Irish singer/songwriter Lisa Hannigan will follow the release of her new album ‘At Swim’ with an October tour of the UK, as well as a list of European live dates later in the autumn. ‘At Swim’ is due out on the 19th of August and will include the delicately beautiful lead track ‘Prayer for the Dying’, which we recently featured right back here.

Tickets for the following live dates are available now. TGTF’s extensive previous coverage on Lisa Hannigan, dating all the way back to 2009, is collected here.

Thursday 13th October 2016 – Cardiff Tramshed
Friday 14th October 2016 – Brighton Old Market
Sunday 16th October 2016 – Oxford Academy 2
Monday 17th October 2016 – Bristol Thekla
Wednesday 19th October 2016 – Glasgow Oran Mor
Thursday 20th October 2016 – Salford St. Philip’s Church
Friday 21st October 2016 – Liverpool Arts Club
Saturday 22nd October 2016 – Leeds Brudenell Social Club
Monday 24th October 2016 – London Islington Assembly Hall
Tuesday 25th October 2016 – Birmingham Glee Club
Wednesday 26th October 2016 – Leicester Academy 2


Single Review: Lisa Hannigan – Prayer for the Dying

By on Thursday, 16th June 2016 at 1:00 pm

Veteran Irish songstress Lisa Hannigan has just previewed her upcoming new album ‘At Swim’ with the release of the album’s first single, a haunting, elegant track called ‘Prayer for the Dying’. If this first sample is any indication of the full record, ‘At Swim’ will see Hannigan moving definitively away from the quaint and folksy DIY quality of her previous two albums, 2008’s ‘Sea Sew’ and 2011’s ‘Passenger’.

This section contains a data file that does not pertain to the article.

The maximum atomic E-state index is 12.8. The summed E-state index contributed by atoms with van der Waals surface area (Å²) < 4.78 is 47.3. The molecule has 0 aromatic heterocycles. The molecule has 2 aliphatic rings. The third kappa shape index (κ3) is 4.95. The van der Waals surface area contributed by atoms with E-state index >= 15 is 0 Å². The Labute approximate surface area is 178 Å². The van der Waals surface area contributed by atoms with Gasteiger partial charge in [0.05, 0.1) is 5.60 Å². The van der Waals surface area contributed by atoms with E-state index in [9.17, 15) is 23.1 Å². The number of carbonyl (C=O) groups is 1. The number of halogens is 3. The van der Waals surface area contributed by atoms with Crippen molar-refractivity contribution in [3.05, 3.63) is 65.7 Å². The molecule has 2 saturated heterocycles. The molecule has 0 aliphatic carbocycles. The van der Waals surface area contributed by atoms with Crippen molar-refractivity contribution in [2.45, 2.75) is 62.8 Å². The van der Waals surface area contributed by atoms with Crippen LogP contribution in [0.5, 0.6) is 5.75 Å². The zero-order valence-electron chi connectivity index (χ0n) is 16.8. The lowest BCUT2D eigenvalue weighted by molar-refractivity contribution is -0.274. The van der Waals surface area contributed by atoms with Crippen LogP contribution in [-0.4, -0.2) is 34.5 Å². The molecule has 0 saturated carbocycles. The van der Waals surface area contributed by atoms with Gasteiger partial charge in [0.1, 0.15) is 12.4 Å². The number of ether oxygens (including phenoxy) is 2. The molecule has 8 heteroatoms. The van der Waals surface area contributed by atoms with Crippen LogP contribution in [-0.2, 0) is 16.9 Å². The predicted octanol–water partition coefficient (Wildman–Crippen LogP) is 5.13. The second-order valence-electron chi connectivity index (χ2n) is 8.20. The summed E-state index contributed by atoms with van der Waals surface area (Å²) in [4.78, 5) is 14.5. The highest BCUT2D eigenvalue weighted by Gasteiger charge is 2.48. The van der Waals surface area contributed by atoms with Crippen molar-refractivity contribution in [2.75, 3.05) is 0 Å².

The lush instrumental backdrop of rich, round piano tones, wailing slide guitar and gently rocking percussion in ‘Prayer for the Dying’ might be a bit unexpected from Hannigan. But it is perhaps less so from her producer on ‘At Swim’, The National’s guitarist Aaron Dessner. For her own part, Hannigan’s vocals on here feel much more self-assured here than they have in the past. She has done away with her previous timid whisper, singing this powerful lament in a delicate but resonant full-voiced tone. Her deftly executed half-tone slurs in the verse melody and the echoing refrain “your heart / my heart” immediately bring to mind the vocal strength and emotional impact of Patsy Cline.

Speaking of the full album ‘At Swim’, Hannigan says it its press release that it’s “in part about homesickness and isolation as well as about love.” She wrote it while living away from home, without her “usual anchors and points of reference” to use as a guide, which perhaps was the inspiration for the album’s title. Guidance came for her in the form of producer Dessner, who helped her record the album in upstate New York. “He didn’t want it to sound too pretty,” Hannigan says. “He wanted it to have a texture rather than have big arcing melodies.” In ‘Prayer for the Dying’, the pair have achieved elements of both.


Lisa Hannigan’s third album ‘At Swim’ is due for release on the 19th of August via PIAS in the UK and ATO Records in North America. Hannigan is currently playing a run of live dates in Ireland; you can find details here. TGTF’s previous coverage of Lisa Hannigan can be found by clicking here.



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There Goes The Fear is where we tell you about the latest music, gigs, and tours we love and think you should too.

We love music that has its heart on its sleeve, tells a story, swims around our head all day or makes us dance like no-one's watching.